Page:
“She was determined to keep us together as a family.”
Joyce Butler remembers her mother, who worked in a shipyard during World War II, in an interview with her daughter, Stephanie.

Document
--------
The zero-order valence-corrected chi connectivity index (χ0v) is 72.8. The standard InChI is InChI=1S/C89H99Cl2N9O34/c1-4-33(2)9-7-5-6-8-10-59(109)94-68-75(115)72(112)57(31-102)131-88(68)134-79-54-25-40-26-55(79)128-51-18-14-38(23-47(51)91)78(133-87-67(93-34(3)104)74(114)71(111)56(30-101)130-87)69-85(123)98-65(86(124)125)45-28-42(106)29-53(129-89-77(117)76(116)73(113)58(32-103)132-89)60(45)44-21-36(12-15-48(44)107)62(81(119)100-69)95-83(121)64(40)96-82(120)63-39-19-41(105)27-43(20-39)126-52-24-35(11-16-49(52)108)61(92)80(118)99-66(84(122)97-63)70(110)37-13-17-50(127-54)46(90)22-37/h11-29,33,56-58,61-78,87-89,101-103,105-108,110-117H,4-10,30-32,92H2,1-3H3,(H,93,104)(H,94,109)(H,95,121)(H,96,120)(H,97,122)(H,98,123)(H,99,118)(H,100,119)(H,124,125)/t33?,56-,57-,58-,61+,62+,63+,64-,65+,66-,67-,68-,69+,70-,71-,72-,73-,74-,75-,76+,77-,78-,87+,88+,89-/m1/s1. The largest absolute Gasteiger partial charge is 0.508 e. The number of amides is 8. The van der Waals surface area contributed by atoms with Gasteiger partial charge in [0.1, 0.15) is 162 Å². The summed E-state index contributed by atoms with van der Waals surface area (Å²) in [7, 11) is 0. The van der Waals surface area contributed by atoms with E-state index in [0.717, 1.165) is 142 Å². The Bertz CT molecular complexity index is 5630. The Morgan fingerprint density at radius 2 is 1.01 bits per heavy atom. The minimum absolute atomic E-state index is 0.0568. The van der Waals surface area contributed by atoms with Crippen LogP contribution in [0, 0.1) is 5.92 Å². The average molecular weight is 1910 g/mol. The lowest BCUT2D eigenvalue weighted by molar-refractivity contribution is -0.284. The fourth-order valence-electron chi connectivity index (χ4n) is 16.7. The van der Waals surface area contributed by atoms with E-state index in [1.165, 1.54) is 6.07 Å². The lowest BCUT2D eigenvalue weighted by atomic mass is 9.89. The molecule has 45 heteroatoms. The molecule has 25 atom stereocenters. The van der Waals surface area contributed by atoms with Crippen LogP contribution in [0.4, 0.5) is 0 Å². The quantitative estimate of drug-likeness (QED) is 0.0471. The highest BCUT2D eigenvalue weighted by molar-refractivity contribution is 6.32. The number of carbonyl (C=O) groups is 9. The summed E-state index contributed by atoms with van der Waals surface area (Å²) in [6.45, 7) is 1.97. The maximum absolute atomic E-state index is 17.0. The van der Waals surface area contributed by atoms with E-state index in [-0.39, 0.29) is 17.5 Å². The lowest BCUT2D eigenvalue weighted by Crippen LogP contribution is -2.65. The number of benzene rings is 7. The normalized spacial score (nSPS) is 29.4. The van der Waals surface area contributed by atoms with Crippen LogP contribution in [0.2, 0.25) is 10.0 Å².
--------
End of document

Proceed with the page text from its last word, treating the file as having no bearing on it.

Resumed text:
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JB: After the divorce there wasn't much money. So, my mother worked in the laundry and different places and she finally got a job at Montgomery Ward's department store. And these young women would come in all dressed in these big boots and these kind of rough overalls and they would have checks of six hundred dollars to cash. And she finally asked one of them, "where do you work that you make so much money?" And they said "in the shipyard." So my mother went over, and the man who interviewed her said, "did you want to be a welder or a burner." And my mother said, "which pays the most?" And he said, "a welder." And she said "that's what I want to do" and he said "oh, mercenary huh?" And she said "no I have four children to take care of." It was bitter cold in the winter going into the bowels of those steel ships. They had to wiggle into narrow crawl spaces and lay on their backs and weld overhead. And I remember her neck and her chest here all spotted with burn marks from the sparks, and her shift was midnight to six A.M. so she could be home with us during the day. I remember her dressing the the heavy clothing, men's clothing. Once she fell and hurt her ankle and they brought her home in the middle of the night, and she was weeping I remember that. After the shipyard closed she needed to have two jobs to make enough money and we kids were more or less on our own and that was not a happy time, but still she was determined to keep us together as a family.